The chemical BPA (bisphenol-a), a popular additive in plastics, has started appearing in infant’s umbilical cord blood, according to a new study by the Environmental Working Group.
The study looked at a small group of African-American, Hispanic and Asian children. They found BPA in the cord blood of 9 out of 10 infants. While this study is too small to draw big conclusions from, it’s certainly cause for alarm and more research.
“Each time we look for the latest chemical of concern in infant cord blood, we find it,” said Anila Jacob, M.D., EWG senior scientist and co-author of the report. “This time we discovered BPA, among other dangerous substances, in almost every infant’s cord blood we tested.”
Labs working with EWG found over 200 additional chemicals in the cord blood they tested. These included:
- a toxic flame retardant chemical called tetrabromobisphenol A (TBBPA) that permeates computer circuit boards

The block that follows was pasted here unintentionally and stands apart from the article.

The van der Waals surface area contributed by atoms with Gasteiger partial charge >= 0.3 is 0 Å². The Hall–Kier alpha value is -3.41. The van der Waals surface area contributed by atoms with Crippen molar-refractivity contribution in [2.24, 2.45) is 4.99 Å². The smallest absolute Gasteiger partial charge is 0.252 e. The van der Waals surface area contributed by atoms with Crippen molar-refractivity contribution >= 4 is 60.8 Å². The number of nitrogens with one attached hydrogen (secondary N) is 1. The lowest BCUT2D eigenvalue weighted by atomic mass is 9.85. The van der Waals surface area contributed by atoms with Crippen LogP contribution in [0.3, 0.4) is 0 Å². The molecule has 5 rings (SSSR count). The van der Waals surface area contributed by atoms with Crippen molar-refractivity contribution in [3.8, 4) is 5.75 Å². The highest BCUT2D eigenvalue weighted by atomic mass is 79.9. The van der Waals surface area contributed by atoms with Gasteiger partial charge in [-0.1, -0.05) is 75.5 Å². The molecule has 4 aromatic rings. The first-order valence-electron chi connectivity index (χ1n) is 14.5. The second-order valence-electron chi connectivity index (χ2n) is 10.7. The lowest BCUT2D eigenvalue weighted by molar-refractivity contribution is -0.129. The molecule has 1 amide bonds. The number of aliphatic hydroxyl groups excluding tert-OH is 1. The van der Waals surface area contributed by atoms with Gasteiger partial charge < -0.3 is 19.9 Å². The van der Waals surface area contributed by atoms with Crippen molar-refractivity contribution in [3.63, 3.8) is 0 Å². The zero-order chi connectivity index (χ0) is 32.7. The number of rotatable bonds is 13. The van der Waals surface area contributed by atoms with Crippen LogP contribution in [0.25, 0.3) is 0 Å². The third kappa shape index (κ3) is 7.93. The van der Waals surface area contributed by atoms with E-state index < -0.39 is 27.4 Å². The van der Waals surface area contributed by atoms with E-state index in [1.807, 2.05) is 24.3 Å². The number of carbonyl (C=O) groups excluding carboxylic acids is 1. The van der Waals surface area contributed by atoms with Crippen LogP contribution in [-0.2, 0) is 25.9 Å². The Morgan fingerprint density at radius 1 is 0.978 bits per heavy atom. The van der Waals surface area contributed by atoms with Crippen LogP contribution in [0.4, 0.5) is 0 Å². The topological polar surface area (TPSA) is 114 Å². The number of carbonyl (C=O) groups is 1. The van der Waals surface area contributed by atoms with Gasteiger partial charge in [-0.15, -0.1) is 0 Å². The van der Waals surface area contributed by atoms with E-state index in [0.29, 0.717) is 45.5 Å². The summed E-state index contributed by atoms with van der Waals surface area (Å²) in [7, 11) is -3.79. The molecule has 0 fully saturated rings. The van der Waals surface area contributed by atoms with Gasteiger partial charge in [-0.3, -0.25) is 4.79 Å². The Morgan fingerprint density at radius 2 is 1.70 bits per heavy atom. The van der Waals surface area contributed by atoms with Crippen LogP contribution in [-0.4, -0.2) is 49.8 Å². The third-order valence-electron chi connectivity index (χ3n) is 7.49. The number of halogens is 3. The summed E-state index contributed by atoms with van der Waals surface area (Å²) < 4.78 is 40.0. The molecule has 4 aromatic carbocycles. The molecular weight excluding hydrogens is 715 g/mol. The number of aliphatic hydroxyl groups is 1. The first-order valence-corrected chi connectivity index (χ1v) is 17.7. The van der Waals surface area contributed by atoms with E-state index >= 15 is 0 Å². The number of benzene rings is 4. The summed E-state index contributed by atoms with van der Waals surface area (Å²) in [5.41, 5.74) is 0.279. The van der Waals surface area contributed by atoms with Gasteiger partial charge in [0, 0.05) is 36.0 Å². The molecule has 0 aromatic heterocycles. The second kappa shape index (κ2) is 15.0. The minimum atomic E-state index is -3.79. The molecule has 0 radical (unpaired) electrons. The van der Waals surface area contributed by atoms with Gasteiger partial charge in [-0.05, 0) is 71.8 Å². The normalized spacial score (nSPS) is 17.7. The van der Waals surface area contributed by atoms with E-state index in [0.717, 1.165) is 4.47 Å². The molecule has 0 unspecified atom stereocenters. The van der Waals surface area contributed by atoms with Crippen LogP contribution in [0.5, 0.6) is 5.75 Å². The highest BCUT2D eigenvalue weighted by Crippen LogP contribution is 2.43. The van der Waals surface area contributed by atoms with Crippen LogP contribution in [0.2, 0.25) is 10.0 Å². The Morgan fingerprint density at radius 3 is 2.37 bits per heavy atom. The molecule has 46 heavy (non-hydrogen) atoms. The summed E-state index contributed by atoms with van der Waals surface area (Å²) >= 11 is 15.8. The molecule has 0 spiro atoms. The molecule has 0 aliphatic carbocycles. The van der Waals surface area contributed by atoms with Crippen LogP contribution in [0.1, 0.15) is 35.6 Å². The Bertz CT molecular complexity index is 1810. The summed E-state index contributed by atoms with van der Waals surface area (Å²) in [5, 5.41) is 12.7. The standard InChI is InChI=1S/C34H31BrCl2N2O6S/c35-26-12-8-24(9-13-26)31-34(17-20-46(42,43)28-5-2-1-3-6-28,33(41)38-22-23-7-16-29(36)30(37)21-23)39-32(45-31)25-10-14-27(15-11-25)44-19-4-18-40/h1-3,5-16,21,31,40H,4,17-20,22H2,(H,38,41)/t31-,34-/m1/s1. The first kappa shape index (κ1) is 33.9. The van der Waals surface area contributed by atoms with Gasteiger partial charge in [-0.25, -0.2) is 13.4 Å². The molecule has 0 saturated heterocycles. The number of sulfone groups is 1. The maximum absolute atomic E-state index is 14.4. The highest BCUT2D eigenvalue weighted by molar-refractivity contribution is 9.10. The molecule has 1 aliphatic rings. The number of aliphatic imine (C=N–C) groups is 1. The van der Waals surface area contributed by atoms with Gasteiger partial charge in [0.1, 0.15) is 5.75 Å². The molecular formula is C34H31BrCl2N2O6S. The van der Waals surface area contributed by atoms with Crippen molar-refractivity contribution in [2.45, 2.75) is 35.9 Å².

- synthetic fragrances (Galaxolide and Tonalide) used in common cosmetics and detergents
- and perfluorobutanoic acid (PFBA, or C4), a member of the Teflon chemical family used to make non-stick and grease-, stain- and water-resistant coatings for cookware, textiles, food packaging and other consumer products.
BPA, an endocrine disruptor, can have a lot of negative health impacts on babies, as this Consumer Reports article outlines. It’s not exactly healthy for adults. It’s been pulled from most baby products, and Nalgene has switched to a BPA free plastic for their bottles. It’s still present in the lining of almost all canned food, though.
Photo: Meutia Chaerani